So, it’s been a month. And frankly, I feel great right now. I am more at ease with daily troubles that arise. I am able to recognize when I need to take time for myself to recharge. I am now much more aware just how truly blessed and loved I am by the people God has put into my life. I am fully aware that things will get tough again, possibly very soon, but I am abundantly grateful for this past month of rest, recovery, and rediscovery of myself.

I write this to the person who is being stubborn about getting help, to the one who is scared of what others will say, and to the one who doesn’t think it’s worth the trouble: getting help does not make you weak. You are a valuable human being and modern medicine is an incredible thing. While I don’t believe that all problems can be solved with medication, I am now a firm believer that they can do major good. A dear friend of mine once explained it to me this way: you wouldn’t tell a diabetic to pray harder for their illness to go away. While there are good foods that can help a diabetic and exercise can do wonders for anyone, but you wouldn’t tell a diabetic not to take their medication. The same applies to mental illnesses. There’s natural ways to treat depression and anxiety, but sometimes, your brain needs some extra help to function fully.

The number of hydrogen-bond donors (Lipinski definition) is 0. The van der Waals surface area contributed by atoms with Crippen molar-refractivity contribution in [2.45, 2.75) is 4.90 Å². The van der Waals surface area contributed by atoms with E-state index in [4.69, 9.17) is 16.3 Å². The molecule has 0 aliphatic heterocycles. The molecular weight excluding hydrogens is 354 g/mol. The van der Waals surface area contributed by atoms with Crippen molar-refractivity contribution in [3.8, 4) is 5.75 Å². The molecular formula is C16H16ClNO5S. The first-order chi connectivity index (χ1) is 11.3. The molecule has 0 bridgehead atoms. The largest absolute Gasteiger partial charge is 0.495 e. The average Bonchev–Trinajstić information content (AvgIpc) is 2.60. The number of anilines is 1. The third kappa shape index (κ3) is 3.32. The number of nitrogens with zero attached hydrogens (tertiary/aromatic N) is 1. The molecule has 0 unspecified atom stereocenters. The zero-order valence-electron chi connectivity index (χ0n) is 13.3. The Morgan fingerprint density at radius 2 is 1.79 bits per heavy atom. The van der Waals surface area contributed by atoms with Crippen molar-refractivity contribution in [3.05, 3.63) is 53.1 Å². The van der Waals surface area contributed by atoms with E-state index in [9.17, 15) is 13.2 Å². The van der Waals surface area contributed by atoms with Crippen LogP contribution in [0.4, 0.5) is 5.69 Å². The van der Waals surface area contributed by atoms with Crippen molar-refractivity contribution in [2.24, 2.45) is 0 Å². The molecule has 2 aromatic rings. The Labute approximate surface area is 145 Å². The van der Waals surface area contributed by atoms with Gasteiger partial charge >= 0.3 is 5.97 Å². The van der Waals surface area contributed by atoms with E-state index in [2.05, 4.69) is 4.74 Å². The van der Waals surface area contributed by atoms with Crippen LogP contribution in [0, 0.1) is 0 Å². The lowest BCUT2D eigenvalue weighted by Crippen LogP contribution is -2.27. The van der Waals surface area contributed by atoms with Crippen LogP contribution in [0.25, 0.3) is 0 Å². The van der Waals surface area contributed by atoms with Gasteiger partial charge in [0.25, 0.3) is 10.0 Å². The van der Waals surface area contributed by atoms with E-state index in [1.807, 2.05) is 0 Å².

And to the Christian who is on the fence on starting a medication, I have one last nugget for you: God wants you to feel better, and He’s not gonna be mad at you for not praying more to Him to take your depression away. We live in a world of brokenness and unrest, but praise the Lord for His gift of knowledge that He has given to modern physicians. Use your resources, and know that you are not alone in your struggle. If you want, I’ll let you use some of my washi tape to wrap up your orange bottle.




Until Next Time,



Prisoner In My Own Mind

Visual art is one of the most powerful ways to express emotion. In my Drawing 2 class, the five of us were assigned to do a project based off of a very deep emotion or mood for our final project before spring break. I did a lot of thumbnail drawings trying to pin down which idea I would do for this project, and I finally settled on a project that was a bit out of my comfort zone: I was going to do a project visualizing depression.

I know, stereotypical artist emotion, right? Well, many people deal with deep sadness for different reasons, and it’s not just creative people who get really down (though it can inspire some awesome art). I have gone through some crazy up and downs the past few years. There were a few periods of time where I hated getting up every morning. All I wanted to do was stay in bed and cry, but I would end up hiding behind a smile and jokes while I felt like I was being held captive by my mind. When you feel depressed, you often feel as though you are weighed down by heavy chains that you can’t get out of. That feeling I felt a few months ago was what inspired this piece.